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Connecticut Medicaid lawsuit gains class action status against HealthNet

Physicians Health Services Inc., now HealthNet, is accused of illegally denying health care coverage to its Connecticut Medicaid patients — all 76,000 of whom are now plaintiffs in a lawsuit granted class action status by a U.S. District Court judge on July 5, 2001.

The lawsuit, originally filed in November 1999, is the first class action lawsuit in the country against a Medicaid HMO, says Sheldon Taubman of New Haven Legal Assistance Association, the legal aid provider representing the plaintiffs. It names as defendants both HealthNet, which has a contract to provide Medicaid managed care in the state, and Patricia Wilson-Coker, commissioner of Connecticut's Department of Social Services (DSS).

DSS is accused of failing to protect Medicaid patients from HealthNet's "illegal practices."

Lawsuit alleges improper denials

The lawsuit was originally filed on behalf of four plaintiffs who each had been denied medical treatment, and allegedly were not given the opportunity to appeal their denials. Federal law says Medicaid HMOs must provide written notice when claims are denied, or when different and less expensive treatment is approved instead of the doctor's original recommendation.

Federal law says Medicaid HMOs must provide written notice when claims are denied.

HealthNet routinely fails to provide its Medicaid patients with written notice of denials, alleges the Connecticut class action lawsuit, and does not provide patients with the proper channels to appeal those denials.

Taubman calls the class action certification a "major procedural victory," but HealthNet says the judge's certification does not indicate that the lawsuit has any merit.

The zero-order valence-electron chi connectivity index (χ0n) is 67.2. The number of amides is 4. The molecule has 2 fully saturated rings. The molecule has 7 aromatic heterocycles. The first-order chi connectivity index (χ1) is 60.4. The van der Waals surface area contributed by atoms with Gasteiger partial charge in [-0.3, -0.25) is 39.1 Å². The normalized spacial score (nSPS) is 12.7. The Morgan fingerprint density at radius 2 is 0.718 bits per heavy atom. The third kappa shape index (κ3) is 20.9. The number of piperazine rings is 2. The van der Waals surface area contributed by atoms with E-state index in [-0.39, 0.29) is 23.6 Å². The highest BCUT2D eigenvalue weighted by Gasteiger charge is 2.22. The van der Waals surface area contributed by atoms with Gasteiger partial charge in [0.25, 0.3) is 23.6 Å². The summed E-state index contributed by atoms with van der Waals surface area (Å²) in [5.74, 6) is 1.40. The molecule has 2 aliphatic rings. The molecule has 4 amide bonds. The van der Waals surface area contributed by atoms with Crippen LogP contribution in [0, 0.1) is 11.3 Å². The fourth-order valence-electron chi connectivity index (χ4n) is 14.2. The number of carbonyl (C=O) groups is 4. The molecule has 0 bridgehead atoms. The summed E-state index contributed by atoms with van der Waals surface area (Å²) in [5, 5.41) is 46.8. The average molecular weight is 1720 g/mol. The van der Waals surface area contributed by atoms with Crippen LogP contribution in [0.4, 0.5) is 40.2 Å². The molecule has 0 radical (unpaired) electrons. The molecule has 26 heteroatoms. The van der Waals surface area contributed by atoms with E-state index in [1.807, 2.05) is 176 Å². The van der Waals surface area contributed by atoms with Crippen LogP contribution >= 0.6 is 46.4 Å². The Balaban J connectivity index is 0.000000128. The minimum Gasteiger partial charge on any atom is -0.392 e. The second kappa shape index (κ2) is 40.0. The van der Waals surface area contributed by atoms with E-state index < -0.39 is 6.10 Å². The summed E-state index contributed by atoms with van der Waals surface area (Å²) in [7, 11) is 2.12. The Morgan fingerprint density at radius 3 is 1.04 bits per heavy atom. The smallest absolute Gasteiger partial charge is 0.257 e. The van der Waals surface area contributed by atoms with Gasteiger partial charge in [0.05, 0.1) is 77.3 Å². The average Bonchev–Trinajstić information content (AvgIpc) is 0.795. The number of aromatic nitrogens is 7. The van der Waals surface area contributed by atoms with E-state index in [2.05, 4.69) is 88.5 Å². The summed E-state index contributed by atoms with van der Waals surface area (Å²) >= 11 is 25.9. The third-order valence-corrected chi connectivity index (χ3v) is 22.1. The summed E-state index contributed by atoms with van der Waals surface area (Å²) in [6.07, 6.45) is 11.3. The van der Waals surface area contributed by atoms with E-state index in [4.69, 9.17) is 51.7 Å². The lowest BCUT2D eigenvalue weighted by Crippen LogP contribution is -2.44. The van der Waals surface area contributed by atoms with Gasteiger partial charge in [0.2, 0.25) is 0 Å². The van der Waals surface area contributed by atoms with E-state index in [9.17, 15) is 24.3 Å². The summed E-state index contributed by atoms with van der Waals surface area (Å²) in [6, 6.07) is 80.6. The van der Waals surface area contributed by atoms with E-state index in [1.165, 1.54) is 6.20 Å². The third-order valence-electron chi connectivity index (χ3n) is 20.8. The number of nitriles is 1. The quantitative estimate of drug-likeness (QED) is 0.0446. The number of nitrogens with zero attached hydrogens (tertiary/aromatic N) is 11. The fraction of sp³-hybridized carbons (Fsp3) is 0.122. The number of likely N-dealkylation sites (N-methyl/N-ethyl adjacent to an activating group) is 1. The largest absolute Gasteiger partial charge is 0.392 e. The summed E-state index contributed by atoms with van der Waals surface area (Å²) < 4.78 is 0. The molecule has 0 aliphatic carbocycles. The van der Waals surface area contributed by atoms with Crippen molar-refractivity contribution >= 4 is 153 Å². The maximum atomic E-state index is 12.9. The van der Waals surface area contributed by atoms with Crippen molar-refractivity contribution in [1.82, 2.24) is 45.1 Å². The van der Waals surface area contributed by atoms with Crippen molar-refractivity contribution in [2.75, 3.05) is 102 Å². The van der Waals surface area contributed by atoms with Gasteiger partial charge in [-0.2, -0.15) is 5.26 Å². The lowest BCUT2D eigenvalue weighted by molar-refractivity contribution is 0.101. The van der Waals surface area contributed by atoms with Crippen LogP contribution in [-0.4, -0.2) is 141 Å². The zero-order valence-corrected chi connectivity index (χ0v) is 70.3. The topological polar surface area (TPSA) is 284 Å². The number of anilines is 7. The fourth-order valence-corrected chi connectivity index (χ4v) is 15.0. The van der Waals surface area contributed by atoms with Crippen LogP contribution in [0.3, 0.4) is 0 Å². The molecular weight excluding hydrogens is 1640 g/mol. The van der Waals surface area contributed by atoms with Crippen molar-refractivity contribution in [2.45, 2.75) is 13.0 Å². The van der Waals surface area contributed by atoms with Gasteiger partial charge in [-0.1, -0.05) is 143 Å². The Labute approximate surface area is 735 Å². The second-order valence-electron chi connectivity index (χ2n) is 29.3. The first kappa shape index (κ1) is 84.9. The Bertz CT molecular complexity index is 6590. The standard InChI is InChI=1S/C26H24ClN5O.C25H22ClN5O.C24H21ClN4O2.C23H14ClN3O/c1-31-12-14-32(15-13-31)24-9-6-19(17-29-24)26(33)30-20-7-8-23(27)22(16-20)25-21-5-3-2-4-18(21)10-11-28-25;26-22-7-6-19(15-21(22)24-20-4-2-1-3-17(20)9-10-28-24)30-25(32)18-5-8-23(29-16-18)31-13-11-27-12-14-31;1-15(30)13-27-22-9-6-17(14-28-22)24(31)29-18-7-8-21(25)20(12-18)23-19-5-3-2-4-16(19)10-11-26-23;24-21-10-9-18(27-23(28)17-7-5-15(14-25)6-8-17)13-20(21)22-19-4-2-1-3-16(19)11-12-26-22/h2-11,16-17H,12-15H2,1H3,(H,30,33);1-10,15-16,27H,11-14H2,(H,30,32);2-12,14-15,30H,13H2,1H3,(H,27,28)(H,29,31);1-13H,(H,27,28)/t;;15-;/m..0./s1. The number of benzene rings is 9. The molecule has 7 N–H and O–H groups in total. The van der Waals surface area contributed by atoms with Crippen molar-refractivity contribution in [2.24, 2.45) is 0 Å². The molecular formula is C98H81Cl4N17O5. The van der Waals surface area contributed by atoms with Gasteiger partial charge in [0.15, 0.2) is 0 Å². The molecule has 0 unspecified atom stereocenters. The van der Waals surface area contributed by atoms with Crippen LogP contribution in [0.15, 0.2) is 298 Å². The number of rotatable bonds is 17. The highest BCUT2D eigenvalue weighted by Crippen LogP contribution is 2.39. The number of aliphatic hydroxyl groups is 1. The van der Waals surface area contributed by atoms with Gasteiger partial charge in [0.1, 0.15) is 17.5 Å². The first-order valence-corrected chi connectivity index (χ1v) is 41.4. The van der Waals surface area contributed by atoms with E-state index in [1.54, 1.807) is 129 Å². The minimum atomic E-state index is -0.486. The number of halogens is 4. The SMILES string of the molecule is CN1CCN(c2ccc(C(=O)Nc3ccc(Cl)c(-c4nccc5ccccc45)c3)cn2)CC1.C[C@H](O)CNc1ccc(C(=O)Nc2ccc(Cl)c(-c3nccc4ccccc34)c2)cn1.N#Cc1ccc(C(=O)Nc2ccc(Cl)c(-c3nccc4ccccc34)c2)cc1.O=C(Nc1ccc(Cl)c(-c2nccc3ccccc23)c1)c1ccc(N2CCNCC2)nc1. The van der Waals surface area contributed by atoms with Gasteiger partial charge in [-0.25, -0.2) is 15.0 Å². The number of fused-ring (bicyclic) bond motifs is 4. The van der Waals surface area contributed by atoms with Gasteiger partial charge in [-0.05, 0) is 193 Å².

The plaintiffs are not seeking monetary damages, but instead are requesting that HealthNet be forced to comply with federal standards for Medicaid claim denials. A trial date has not been set.

On Aug. 13, 2001, the plaintiffs and HealthNet will face a court battle over a motion for preliminary injunction filed by the plaintiffs. That motion seeks to force HealthNet to comply with its state contract and with federal law when it denies behavioral health or prescription claims. It also asks that HealthNet be forced to provide "prompt access to any covered prescription drugs" and that the HMO not receive any state funds from DSS until it demonstrates that it is in full compliance with Medicaid law.

DSS was not available for comment.

Patients were denied therapy and prescription drugs

PHS' denial of care for a young girl, "Karen L.," sparked the lawsuit.

It was PHS' denial of care for a young girl, "Karen L.," that sparked the lawsuit. Recovering from sexual abuse and on Medicaid, Karen L. was granted five therapy sessions, and PHS granted a few more sessions at a time as requested by the girl's therapist. When the therapist requested one visit a week for 12 weeks, PHS denied that request and instead approved one visit every three weeks — and never put that partial denial in writing, the lawsuit says.

Karen L.'s mother was eventually told to contact the state of Connecticut's Victim Services Commission to fund her daughter's therapy. Neither federal law nor PHS' contract with the state allow limits on the number of therapy sessions a child can receive under Medicaid. PHS contracts its behavioral health services to Pro Behavioral Health Inc., which is a third-party defendant in the lawsuit.

Taubman says the HMO is still currently denying coverage to another of the plaintiffs in the lawsuit. Five weeks before the class certification, a 6-year-old girl, identified as "A.M." in the complaint, was improperly denied antidepressant medication that should have been covered by HealthNet.

A.M.'s original complaint, outlined in the lawsuit, states that the child's mother was told by a pharmacist that her daughter's medication would not be covered by HealthNet, then PHS. Because A.M. never received written notice of this denial, she could not appeal the decision. The lawsuit also says that A.M.'s therapist, psychiatrist, and pharmacist, in addition to her mother, were unaware of the correct procedures (involving prior authorization from the HMO) that would have allowed coverage for the antidepressant.

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